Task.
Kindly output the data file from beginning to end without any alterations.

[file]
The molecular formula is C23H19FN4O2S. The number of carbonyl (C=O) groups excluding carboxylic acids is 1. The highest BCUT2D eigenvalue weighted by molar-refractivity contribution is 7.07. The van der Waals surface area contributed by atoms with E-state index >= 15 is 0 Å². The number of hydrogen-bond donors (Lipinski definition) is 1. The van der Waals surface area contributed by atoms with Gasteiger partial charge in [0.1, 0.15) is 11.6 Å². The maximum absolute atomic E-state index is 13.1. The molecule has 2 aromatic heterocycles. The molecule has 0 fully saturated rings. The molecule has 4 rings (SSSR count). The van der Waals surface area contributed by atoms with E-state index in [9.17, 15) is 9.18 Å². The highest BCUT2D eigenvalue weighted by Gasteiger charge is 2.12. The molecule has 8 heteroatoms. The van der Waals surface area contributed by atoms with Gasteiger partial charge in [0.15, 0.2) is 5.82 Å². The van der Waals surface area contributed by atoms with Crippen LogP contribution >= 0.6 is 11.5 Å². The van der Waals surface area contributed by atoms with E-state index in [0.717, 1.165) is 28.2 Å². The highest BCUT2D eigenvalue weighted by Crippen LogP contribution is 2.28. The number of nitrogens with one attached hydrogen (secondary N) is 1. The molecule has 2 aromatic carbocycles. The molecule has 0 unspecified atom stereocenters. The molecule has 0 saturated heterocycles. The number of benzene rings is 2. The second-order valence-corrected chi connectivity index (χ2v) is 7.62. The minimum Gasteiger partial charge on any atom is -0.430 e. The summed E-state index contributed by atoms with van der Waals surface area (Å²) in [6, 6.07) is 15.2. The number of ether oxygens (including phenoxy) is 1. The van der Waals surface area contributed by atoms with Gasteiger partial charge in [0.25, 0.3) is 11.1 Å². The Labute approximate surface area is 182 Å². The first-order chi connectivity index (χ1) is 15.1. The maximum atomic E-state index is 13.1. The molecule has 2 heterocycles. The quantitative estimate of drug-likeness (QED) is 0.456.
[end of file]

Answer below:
The molecular formula is C23H19FN4O2S. The number of carbonyl (C=O) groups excluding carboxylic acids is 1. The highest BCUT2D eigenvalue weighted by molar-refractivity contribution is 7.07. The van der Waals surface area contributed by atoms with E-state index >= 15 is 0 Å². The number of hydrogen-bond donors (Lipinski definition) is 1. The van der Waals surface area contributed by atoms with Gasteiger partial charge in [0.1, 0.15) is 11.6 Å². The maximum absolute atomic E-state index is 13.1. The molecule has 2 aromatic heterocycles. The molecule has 0 fully saturated rings. The molecule has 4 rings (SSSR count). The van der Waals surface area contributed by atoms with E-state index in [9.17, 15) is 9.18 Å². The highest BCUT2D eigenvalue weighted by Gasteiger charge is 2.12. The molecule has 8 heteroatoms. The van der Waals surface area contributed by atoms with Gasteiger partial charge in [0.15, 0.2) is 5.82 Å². The van der Waals surface area contributed by atoms with Crippen LogP contribution >= 0.6 is 11.5 Å². The van der Waals surface area contributed by atoms with E-state index in [0.717, 1.165) is 28.2 Å². The highest BCUT2D eigenvalue weighted by Crippen LogP contribution is 2.28. The number of nitrogens with one attached hydrogen (secondary N) is 1. The molecule has 2 aromatic carbocycles. The molecule has 0 unspecified atom stereocenters. The molecule has 0 saturated heterocycles. The number of benzene rings is 2. The second-order valence-corrected chi connectivity index (χ2v) is 7.62. The minimum Gasteiger partial charge on any atom is -0.430 e. The summed E-state index contributed by atoms with van der Waals surface area (Å²) in [6, 6.07) is 15.2. The number of ether oxygens (including phenoxy) is 1. The van der Waals surface area contributed by atoms with Gasteiger partial charge in [0.25, 0.3) is 11.1 Å². The Labute approximate surface area is 182 Å². The first-order chi connectivity index (χ1) is 15.1. The maximum atomic E-state index is 13.1. The molecule has 2 heterocycles. The quantitative estimate of drug-likeness (QED) is 0.456.